Saturday, October 3, 2009

Day Five of our Caravan / Rally

Friday was a very interesting day inspite of what it looked like it was
going to be. As mentioned earlier, our Sphagnum moss place would never
return our call and when we finally found their town garage, they suggested
we go see a competitor. We called the competitor at 8 AM and they agreed to
see us at 2 PM. We then called the log home place and moved our tour up
from 11 AM to 10 AM.

The log home tour was interesting and informative. Just like everything
else in life, what you see isn't exactly what you get. It may look like a
log home, but looks can be deceiving! The do provide the makings for a
fully log home, but most of them are veneered imitations. They took us
through the various buildings used for storage of the pre-cut items. They
have some nice relatively new equipment to plane the sides into round shape.
They make lots of shavings and use a vacuum system to take the stuff outside
and drop it directly into a semi trailer. It is sold to a packaging
operation that bags it for sale in Menards etc. Everything they use is
Wisconsin White Pine. The real downer on the tour was that I had my rain
slicker on and no coat underneath. It was cold and I nearly froze. A

In the PM, we headed out to the Sphagnum moss place in the nearby town of
Millston. These folks are really into the production of items for the home
gardener. They showed us their harvesting equipment, an old Oliver 1940 or
so crawler, with extra wide carriage and with the track pads replaced with
oak 2by4s 2 feet long. Again, he said it can drive on a marsh where a man
could not walk. Yep, once in a while, they bury one and have to pull it
out, clean it up and use it again. The harvested moss is spread on a sandy
field using a farmers silage feeder wagon to make neat windrows of the
stuff. They then hand rake it flat. It takes a week of sunny weather to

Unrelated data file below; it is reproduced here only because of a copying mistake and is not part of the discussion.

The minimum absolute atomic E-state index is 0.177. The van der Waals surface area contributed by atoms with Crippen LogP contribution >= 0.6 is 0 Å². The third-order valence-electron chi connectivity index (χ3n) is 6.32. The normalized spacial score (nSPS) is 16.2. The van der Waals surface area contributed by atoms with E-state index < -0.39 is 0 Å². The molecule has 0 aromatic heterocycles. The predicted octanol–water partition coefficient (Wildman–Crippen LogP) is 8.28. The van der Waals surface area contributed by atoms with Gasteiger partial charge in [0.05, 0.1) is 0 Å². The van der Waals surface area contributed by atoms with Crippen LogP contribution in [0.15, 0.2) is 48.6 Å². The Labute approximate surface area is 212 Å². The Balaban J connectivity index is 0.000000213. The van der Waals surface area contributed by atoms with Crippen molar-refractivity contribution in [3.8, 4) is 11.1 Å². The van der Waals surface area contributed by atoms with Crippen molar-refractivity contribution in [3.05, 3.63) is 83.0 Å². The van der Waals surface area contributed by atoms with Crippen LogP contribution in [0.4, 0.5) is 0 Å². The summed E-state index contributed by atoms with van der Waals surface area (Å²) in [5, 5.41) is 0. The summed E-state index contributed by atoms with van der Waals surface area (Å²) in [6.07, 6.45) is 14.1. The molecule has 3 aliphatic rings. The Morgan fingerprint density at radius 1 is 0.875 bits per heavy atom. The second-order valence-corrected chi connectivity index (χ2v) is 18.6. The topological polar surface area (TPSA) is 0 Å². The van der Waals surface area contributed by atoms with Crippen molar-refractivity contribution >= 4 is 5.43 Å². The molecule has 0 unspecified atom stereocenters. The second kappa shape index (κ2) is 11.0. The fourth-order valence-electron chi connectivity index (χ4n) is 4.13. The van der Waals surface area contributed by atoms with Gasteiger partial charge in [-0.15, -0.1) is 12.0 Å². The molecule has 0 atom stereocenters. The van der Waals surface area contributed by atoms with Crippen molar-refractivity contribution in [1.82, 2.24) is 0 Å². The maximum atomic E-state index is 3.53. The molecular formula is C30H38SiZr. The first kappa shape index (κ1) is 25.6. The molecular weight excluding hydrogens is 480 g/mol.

dry the moss and in that time, they turn it three times. When it is moss
turning time, everyone in the shop (from mechanic to the office girl) are
called out to rake the moss over.

They package the moss in various end user arrangements (pole, donut, or
box). They also process Spanish moss from Florida and a sheet moss from the
Carolinas into retail packages. They employee 20 to 30 people and are
located in non-descript metal buildings with not the cleanest surroundings
(but it gets the job done). While standing their listening to him, about 10
or 15 four wheeler go carts came charging off of the road into a filling
station. He commented that the primary business of the area was 4-wheeling
in the Black River Forest which totally surrounds the town. Then he pointed
to the bar across the tracks where 4 wheelers were lined up like horses tied
to the hitching rail.

On our return trip to the rigs, we stopped at what looked like a log home
development and water park. The place was well kept and reminded on of the
movie "On the Beach". No one was around, no cars or people. We finally
spotted a fellow loading golf carts, so we stopped and asked him what was
going on? He told us that the water park was bankrupt and had been closed
for over a year. The homes were condo's that had been sold where the owner
could use it or let the developer rent it to others. But since the water
park was closed, there were no renters or owners using the homes.

The homes were real log homes like the ones we had seen in the morning, but
the smaller ones. It was a whole city of homes, multiple row homes and
apartments with no one around. He also mentioned that there was a nice
campground over the hill that was part of it. So obviously we had to go

The campground is a Jellystone RV Resort Campground and is the one that
Sandy and I priced last summer for this caravan. Their special rate was $53
a night with use of the outdoor water park. (Just what we need this week.)
We had passed on that great opportunity. The campground was not too busy
either, like only one RV on top of the hill.

A most interesting day.


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